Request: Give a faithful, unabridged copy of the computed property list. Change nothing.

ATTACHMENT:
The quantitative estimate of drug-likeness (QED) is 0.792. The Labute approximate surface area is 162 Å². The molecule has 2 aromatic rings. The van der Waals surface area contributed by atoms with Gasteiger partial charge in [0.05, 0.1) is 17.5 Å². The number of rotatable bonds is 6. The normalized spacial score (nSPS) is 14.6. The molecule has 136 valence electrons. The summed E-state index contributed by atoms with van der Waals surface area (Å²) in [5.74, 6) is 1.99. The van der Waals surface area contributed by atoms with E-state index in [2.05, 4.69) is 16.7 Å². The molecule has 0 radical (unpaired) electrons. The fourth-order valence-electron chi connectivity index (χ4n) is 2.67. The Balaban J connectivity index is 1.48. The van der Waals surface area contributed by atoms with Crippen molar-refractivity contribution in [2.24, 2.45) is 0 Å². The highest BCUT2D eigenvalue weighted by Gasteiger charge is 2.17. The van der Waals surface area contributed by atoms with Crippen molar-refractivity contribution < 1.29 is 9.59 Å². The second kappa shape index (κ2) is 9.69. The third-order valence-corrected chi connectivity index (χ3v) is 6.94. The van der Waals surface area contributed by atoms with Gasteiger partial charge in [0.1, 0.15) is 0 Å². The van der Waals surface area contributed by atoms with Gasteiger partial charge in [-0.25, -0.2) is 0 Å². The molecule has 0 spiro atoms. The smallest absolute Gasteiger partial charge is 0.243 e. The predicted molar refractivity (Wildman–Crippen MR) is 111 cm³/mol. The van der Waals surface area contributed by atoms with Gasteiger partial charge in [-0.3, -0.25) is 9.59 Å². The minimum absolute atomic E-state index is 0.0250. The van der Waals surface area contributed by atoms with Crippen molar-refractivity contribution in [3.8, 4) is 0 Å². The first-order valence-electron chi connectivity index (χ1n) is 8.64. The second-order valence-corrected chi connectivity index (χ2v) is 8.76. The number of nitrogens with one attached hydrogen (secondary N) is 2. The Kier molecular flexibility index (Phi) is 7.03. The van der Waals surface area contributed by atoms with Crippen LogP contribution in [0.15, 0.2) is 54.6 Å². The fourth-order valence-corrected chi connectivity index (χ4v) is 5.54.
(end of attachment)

The quantitative estimate of drug-likeness (QED) is 0.792. The Labute approximate surface area is 162 Å². The molecule has 2 aromatic rings. The van der Waals surface area contributed by atoms with Gasteiger partial charge in [0.05, 0.1) is 17.5 Å². The number of rotatable bonds is 6. The normalized spacial score (nSPS) is 14.6. The molecule has 136 valence electrons. The summed E-state index contributed by atoms with van der Waals surface area (Å²) in [5.74, 6) is 1.99. The van der Waals surface area contributed by atoms with E-state index in [2.05, 4.69) is 16.7 Å². The molecule has 0 radical (unpaired) electrons. The fourth-order valence-electron chi connectivity index (χ4n) is 2.67. The Balaban J connectivity index is 1.48. The van der Waals surface area contributed by atoms with Crippen molar-refractivity contribution in [2.24, 2.45) is 0 Å². The highest BCUT2D eigenvalue weighted by Gasteiger charge is 2.17. The van der Waals surface area contributed by atoms with Crippen molar-refractivity contribution < 1.29 is 9.59 Å². The second kappa shape index (κ2) is 9.69. The third-order valence-corrected chi connectivity index (χ3v) is 6.94. The van der Waals surface area contributed by atoms with Gasteiger partial charge in [0.1, 0.15) is 0 Å². The van der Waals surface area contributed by atoms with Gasteiger partial charge in [-0.25, -0.2) is 0 Å². The molecule has 0 spiro atoms. The smallest absolute Gasteiger partial charge is 0.243 e. The predicted molar refractivity (Wildman–Crippen MR) is 111 cm³/mol. The van der Waals surface area contributed by atoms with Gasteiger partial charge in [-0.3, -0.25) is 9.59 Å². The minimum absolute atomic E-state index is 0.0250. The van der Waals surface area contributed by atoms with Crippen molar-refractivity contribution in [3.8, 4) is 0 Å². The first-order valence-electron chi connectivity index (χ1n) is 8.64. The second-order valence-corrected chi connectivity index (χ2v) is 8.76. The number of nitrogens with one attached hydrogen (secondary N) is 2. The Kier molecular flexibility index (Phi) is 7.03. The van der Waals surface area contributed by atoms with Crippen LogP contribution in [0.15, 0.2) is 54.6 Å². The fourth-order valence-corrected chi connectivity index (χ4v) is 5.54.